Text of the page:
It's time to put the brakes on the hype about self-driving cars. Despite industry and media forecasts, it may be more than a decade before many fully autonomous vehicles are on the road. Lawsuits and patent disputes are among the many hurdles that face auto manufacturers and tech firms.
But this doesn't mean that technology is being thrown into reverse gear. Semi-autonomous cars with vehicle assist and other features are much safer than earlier generations of automobiles. Self-driving delivery trucks and vans are no longer a fantasy.
"Fix It" guest Eddie Alterman, Editor-in-Chief of Car and Driver magazine is deeply skeptical about the widely-touted changes proclaimed by major manufacturers. "It's a scary concept anyway you look at it," he tells us. "The autonomous car is a very inelegant, very complex and a very fraught solution to the problem of texting while driving... and of information coming into the car when people should be driving."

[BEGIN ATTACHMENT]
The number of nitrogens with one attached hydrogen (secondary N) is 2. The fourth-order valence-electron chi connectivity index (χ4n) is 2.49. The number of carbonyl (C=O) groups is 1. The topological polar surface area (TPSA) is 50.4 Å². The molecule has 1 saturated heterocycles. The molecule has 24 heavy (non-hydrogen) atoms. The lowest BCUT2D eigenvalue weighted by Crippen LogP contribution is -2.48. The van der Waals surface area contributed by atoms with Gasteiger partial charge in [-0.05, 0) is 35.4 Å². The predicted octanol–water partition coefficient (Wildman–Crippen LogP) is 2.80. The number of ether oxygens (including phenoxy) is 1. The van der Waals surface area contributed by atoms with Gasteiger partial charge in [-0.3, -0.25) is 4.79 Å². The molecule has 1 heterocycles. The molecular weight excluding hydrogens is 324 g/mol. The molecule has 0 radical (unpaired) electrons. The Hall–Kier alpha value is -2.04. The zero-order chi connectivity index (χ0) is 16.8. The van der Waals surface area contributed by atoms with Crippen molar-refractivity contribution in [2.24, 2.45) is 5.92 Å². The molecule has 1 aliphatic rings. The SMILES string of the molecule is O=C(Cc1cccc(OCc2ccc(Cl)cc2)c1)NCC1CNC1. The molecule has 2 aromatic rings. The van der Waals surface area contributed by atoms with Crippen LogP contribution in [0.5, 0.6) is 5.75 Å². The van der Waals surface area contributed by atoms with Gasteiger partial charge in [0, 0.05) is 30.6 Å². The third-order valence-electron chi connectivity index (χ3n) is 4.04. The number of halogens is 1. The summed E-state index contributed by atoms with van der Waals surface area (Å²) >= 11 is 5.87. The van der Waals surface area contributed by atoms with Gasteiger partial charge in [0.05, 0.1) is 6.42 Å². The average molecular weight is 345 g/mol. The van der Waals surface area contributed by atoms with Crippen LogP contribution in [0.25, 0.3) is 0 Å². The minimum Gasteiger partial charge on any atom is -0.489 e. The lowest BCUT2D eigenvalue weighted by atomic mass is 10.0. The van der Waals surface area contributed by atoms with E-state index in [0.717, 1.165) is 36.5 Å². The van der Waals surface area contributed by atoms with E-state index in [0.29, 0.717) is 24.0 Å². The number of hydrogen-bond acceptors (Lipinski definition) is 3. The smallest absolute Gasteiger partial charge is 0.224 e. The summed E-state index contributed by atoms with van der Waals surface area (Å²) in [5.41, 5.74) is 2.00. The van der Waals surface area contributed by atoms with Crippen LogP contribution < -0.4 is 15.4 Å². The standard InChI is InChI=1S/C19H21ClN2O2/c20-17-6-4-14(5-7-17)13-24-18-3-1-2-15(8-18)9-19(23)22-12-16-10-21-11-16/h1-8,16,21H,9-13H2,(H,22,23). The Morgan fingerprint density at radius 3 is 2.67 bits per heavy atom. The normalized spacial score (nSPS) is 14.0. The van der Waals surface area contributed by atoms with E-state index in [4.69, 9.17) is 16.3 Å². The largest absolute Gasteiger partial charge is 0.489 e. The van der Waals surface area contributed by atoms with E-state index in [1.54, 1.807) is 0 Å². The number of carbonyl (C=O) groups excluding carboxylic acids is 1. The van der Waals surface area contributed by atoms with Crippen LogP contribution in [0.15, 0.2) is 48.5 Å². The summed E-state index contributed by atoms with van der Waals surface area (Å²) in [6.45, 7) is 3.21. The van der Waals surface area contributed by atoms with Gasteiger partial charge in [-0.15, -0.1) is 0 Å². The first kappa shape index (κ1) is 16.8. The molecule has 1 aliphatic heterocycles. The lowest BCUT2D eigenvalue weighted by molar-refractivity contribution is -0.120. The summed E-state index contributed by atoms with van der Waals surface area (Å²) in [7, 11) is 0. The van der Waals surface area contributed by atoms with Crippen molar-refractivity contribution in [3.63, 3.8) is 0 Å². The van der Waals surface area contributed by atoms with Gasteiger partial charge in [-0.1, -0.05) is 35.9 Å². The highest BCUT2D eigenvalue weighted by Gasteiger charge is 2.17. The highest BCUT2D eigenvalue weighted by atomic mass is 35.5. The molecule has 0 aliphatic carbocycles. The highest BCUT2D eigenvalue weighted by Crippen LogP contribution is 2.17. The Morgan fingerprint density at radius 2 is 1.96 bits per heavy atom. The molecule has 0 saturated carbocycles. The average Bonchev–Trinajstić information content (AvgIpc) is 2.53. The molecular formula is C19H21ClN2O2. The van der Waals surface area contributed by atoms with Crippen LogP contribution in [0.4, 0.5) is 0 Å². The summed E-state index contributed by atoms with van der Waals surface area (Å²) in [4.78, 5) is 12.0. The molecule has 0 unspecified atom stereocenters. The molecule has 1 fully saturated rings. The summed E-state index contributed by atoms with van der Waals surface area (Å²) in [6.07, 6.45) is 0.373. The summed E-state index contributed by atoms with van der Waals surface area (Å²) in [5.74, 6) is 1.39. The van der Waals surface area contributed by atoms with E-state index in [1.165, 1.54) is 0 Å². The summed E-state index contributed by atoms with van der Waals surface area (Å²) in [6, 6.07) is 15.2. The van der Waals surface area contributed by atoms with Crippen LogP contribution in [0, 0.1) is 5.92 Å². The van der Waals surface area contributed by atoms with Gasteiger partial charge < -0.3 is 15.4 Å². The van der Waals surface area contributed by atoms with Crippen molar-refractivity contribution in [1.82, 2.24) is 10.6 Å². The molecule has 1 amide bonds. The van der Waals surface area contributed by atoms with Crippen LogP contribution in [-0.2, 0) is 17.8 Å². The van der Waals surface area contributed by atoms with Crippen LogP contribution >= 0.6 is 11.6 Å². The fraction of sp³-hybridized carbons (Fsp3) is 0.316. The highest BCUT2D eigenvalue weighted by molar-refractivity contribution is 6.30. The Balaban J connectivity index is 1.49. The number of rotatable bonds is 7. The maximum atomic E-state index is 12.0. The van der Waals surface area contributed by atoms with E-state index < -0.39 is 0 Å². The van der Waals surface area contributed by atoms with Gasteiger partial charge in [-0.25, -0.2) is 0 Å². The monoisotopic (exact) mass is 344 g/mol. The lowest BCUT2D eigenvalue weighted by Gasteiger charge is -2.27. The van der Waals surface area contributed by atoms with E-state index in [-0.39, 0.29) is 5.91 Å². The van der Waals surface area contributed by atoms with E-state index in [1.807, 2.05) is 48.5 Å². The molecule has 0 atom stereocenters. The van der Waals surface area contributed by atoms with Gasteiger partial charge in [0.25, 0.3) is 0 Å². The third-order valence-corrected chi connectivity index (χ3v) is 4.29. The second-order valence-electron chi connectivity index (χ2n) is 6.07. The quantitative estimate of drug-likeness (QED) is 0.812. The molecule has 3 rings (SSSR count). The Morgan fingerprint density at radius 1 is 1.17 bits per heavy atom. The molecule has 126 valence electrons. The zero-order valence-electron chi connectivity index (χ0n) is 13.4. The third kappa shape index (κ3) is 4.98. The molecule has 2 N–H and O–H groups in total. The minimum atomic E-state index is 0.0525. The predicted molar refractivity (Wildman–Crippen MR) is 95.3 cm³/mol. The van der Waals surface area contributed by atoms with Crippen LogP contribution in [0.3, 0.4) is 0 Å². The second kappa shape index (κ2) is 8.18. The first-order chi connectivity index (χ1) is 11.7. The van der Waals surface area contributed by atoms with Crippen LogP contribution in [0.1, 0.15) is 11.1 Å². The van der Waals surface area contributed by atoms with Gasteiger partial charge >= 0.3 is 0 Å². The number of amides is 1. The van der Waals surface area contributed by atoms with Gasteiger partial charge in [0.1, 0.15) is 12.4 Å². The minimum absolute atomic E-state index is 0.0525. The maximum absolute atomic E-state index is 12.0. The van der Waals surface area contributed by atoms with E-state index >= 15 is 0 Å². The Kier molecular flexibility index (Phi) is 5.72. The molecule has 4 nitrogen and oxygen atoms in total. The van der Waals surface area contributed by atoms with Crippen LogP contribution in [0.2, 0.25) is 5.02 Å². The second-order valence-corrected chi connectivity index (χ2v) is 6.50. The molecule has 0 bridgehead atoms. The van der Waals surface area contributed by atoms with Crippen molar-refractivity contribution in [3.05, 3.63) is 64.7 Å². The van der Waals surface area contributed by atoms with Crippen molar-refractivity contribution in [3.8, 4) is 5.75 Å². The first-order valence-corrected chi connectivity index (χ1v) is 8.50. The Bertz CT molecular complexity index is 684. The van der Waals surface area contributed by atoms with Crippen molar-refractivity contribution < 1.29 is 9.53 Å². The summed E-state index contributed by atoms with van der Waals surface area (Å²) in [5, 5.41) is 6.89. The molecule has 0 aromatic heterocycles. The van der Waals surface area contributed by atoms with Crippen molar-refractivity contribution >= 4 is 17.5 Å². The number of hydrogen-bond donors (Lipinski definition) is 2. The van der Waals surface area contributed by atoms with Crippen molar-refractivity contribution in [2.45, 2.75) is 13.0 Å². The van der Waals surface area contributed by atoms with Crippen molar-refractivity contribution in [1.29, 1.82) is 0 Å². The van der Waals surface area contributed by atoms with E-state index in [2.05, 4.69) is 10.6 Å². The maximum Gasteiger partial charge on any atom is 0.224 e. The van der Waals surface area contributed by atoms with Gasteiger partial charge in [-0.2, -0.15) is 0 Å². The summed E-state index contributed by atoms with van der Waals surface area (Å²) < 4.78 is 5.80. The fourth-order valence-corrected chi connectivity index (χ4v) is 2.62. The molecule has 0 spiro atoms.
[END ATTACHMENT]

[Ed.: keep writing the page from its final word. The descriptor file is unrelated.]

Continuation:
For Google, Apple, Microsoft and other big data companies, autonomous cars are a big opportunity. Instead of keeping their eyes on the road, motorists would use their driving time to consume more digital media.
But Eddie says a mix of self-driving and traditional vehicles on the road would create danger. "People will deal with or accept flawed humans crashing into each other. I don't think people will accept supposedly fail-safe machines crashing into each other."
Understand the risks of mixing traditional cars with self-driving vehicles on the same roadway.
Promote the use of semi-autonomous background technology to make driving safer. Examples: cruise control, vehicle stability, lane departure warning systems.
Adopt autonomous vehicles in "closed" environments such as industrial sites.
Encourage car-sharing and other initiatives to reduce commute times.
Resist the temptation to encourage drivers to surrender control of their time behind-the-wheel.